Buyers Willing to Give up Land in Exchange for Homeownership

Contacts: Elizabeth Thompson
AVP, Media Relations
(202) 266-8495

Stephanie Pagan
Director, Media Relations
(202) 266-8254

As the National Association of Home Builders (NAHB) celebrates National Homeownership Month in June, high mortgage rates and double-digit growth in home prices since COVID-19 are putting buyers in a position to compromise on lot sizes and shrink their square footage to buy a home they can afford, according to survey results from NAHB’s What Home Buyers Really Want, 2024 Edition.

“Buyers place a high value on homeownership and are prepared to make significant compromises to invest in their future,” said Carl Harris, chairman of NAHB and a custom home builder from Wichita, Kan. “Home builders are willing to meet this demand but are hamstrung by a mix of regulatory burdens. Housing industry leaders are ready and willing to work with policymakers to find concrete solutions to help more families achieve the American Dream.”

Nearly 4 out of 10 buyers would be willing to give up land in exchange for owning a home and more than a third (35%) will accept a smaller house if that’s what it takes to buy it. Yet, ineffective zoning plans make it harder and more expensive for builders to construct smaller homes on smaller plots of land.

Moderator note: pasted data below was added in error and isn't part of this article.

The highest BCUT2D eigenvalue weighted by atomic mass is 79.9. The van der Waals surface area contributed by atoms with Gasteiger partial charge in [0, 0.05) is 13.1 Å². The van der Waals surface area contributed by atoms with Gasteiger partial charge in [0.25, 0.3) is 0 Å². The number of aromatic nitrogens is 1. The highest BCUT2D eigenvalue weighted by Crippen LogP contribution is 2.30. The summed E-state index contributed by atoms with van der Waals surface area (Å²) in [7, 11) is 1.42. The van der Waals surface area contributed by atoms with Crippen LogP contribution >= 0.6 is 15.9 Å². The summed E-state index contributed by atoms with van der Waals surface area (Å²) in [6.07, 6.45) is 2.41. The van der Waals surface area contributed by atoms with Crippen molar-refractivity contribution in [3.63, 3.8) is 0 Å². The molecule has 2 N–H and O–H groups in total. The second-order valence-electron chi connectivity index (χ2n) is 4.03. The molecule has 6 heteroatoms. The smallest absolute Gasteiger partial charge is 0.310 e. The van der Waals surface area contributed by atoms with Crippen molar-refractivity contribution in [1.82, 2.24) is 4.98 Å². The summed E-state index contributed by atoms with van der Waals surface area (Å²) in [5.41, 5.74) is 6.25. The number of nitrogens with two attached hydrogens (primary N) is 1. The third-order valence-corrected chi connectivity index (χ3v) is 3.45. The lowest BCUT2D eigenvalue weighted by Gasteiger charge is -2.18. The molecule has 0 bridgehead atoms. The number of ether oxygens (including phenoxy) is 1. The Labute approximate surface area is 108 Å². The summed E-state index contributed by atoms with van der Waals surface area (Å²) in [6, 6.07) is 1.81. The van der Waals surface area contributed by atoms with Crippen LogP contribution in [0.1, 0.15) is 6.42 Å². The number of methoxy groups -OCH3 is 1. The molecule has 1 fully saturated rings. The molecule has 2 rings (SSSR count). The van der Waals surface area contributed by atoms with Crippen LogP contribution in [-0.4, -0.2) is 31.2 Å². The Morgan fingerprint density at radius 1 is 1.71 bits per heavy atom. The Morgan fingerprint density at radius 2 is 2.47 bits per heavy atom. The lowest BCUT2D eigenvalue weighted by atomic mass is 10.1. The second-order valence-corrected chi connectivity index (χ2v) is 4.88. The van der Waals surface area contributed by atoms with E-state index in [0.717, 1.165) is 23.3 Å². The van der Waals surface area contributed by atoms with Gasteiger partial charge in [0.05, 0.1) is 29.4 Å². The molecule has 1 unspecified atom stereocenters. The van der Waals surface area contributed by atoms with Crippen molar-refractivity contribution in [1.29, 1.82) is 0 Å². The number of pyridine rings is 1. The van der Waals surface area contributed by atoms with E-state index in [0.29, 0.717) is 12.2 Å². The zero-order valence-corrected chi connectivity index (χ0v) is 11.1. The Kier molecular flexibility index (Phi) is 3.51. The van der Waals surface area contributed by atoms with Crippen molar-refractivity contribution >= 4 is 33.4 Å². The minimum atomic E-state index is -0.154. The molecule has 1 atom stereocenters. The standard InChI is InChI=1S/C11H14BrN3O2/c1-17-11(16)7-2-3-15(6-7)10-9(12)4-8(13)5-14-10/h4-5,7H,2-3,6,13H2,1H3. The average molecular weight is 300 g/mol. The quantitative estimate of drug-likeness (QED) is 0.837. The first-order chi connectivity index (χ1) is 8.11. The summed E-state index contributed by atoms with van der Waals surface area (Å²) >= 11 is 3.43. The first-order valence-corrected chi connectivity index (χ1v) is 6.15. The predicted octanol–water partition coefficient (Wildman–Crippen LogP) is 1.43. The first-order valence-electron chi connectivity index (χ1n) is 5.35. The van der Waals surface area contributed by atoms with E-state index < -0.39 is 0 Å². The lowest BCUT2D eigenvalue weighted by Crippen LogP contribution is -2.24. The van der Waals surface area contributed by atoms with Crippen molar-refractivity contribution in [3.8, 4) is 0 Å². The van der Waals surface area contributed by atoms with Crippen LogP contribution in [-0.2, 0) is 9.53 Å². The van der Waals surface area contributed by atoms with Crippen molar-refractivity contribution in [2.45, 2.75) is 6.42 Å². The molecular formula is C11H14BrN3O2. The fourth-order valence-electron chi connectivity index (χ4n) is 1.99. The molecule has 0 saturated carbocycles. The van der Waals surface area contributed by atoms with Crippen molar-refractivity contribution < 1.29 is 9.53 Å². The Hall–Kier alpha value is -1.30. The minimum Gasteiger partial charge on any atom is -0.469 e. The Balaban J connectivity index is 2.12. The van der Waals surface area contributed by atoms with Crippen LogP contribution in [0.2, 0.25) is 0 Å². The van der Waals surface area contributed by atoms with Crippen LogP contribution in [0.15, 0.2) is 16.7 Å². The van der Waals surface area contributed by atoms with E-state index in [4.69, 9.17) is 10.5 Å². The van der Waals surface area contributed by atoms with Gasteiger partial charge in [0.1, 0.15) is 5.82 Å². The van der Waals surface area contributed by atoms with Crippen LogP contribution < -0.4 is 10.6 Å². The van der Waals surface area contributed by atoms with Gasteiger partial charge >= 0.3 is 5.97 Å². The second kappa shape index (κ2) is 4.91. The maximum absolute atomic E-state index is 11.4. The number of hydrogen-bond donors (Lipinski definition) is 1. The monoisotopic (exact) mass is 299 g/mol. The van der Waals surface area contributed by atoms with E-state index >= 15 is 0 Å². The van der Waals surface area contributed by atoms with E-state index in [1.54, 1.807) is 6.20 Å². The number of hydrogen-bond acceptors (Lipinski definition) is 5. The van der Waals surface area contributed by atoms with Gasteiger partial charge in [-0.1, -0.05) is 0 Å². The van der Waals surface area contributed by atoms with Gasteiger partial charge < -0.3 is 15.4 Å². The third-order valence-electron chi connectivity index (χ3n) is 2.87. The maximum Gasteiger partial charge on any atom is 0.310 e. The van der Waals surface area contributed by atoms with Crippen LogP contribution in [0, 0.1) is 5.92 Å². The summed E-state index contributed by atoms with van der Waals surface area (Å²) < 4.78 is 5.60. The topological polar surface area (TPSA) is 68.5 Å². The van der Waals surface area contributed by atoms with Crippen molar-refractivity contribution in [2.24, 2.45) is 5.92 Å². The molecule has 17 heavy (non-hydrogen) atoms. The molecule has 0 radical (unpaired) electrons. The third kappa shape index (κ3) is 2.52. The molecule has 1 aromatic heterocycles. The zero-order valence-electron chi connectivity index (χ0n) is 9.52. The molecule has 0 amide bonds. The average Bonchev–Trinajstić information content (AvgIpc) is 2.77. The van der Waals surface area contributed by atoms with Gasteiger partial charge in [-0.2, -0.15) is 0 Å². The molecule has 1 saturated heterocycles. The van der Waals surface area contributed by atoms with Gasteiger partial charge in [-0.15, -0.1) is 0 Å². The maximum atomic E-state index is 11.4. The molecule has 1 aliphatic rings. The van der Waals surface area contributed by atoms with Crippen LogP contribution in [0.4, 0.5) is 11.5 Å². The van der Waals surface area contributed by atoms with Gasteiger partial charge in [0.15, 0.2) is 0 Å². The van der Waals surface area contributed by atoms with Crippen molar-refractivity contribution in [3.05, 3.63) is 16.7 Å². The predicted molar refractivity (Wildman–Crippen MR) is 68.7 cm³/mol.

NAHB recently released a 10-point housing plan to offer solutions for lawmakers to improve housing affordability. The plan included a recommendation for local and state governments to reduce minimum lot sizes, allow more accessory dwelling units and promote missing middle housing (e.g., duplexes and townhomes). Missing middle housing can assist in both increasing the number of units built and units available in a wide variety of price points.

The value Americans place on owning their home continues even through challenging times. According to a recent Federal Reserve Bank of New York survey, more than two-thirds (67%) of Americans say that housing is a good investment. Another Federal Reserve survey, which examines household balance sheets, shows that homeownership is key to building household wealth. For families that owned a home, the median net housing value increased from $139,000 in 2019 to $201,000 in 2022, as home prices rose, and home mortgage debt was approximately flat.

To urge lawmakers to take action to improve the attainability of homes, builders from across the country will meet with lawmakers on Capitol Hill in Washington, D.C., on June 12 to discuss solutions.